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New HIV/AIDS Bill Slammed by Panamanian Human Rights Groups as “Moralistic”

LADB Article ID: 80537
Category/Department: Panama
Date: 2018-03-01
By: Louisa Reynolds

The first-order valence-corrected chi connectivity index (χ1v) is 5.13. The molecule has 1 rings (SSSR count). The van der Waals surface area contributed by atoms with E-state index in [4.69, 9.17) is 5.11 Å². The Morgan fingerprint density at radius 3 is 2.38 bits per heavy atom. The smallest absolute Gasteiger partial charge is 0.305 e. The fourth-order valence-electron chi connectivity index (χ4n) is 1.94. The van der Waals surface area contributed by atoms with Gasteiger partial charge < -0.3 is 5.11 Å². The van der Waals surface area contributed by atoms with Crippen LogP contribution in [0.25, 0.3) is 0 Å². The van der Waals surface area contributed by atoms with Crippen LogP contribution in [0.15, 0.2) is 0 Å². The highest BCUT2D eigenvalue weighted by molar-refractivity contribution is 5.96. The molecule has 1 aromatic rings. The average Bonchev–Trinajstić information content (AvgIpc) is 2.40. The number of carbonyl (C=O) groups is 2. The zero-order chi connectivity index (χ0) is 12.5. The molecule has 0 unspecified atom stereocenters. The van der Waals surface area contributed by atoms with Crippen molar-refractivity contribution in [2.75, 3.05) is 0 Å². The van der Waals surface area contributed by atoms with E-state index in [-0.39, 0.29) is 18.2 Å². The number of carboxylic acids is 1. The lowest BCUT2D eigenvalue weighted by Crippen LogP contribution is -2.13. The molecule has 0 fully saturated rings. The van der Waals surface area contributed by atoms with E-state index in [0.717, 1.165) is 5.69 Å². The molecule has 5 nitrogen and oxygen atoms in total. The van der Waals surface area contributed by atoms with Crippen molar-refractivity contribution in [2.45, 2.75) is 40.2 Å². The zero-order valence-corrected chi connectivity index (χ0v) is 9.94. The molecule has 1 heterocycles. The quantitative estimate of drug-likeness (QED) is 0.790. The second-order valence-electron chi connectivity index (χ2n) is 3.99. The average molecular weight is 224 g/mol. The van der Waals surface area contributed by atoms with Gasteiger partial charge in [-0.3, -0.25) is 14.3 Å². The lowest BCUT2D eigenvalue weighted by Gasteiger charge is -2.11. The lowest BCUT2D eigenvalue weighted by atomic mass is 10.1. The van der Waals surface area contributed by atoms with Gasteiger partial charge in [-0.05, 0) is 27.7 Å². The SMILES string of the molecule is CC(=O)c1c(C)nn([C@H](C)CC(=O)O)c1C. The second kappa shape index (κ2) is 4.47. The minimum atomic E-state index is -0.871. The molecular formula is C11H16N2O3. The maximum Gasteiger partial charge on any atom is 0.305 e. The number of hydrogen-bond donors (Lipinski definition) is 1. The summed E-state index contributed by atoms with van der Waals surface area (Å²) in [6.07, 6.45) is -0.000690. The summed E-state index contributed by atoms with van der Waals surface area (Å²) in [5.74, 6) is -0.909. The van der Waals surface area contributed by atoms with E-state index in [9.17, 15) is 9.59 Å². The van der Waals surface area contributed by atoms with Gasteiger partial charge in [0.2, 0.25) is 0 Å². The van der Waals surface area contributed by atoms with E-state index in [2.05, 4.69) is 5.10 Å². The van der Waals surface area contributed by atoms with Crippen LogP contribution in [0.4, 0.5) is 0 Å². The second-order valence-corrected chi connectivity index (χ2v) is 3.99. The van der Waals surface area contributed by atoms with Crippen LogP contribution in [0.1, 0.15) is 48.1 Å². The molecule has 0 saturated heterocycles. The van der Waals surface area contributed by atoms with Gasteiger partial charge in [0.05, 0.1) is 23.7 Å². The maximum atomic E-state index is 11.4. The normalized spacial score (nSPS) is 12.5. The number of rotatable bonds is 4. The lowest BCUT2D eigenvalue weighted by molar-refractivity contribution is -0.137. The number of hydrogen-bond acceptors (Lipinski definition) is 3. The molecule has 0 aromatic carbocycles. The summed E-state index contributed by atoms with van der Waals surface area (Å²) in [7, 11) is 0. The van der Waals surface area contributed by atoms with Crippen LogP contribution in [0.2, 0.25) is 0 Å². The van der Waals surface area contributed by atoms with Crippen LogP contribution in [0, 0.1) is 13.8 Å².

A bill on the treatment of people with HIV/AIDS put forward by Panama’s health ministry, the Ministerio de Salud, in August 2017 has drawn criticism from human rights groups, which have raised concerns over its “moralistic” and religious overtones. The health ministry says the bill was drawn up after a nine-month discussion with organizations working with people with HIV/AIDS, with the aim of updating the current legal framework, which was established in 2000. Although the bill purportedly aims to fight HIV-stigma and discrimination and ensure HIV/AIDS patients receive treatment, the International Community of Women Living with HIV (ICW) says the bill doesn’t address the problems of the most vulnerable groups, such as men who have sex with men, transgender women, sex workers, and prisoners. According to the Joint United Nations Programme on HIV/AIDS (UNAIDS), Panama has one of the highest HIV/AIDS rates in Central America, with 16,493 people diagnosed among its population of 3.5 million. Since 1984, 26,879 cases of HIV/AIDS have been recorded in the country. The worst affected demographic group are young people between the ages of 15 and 19.

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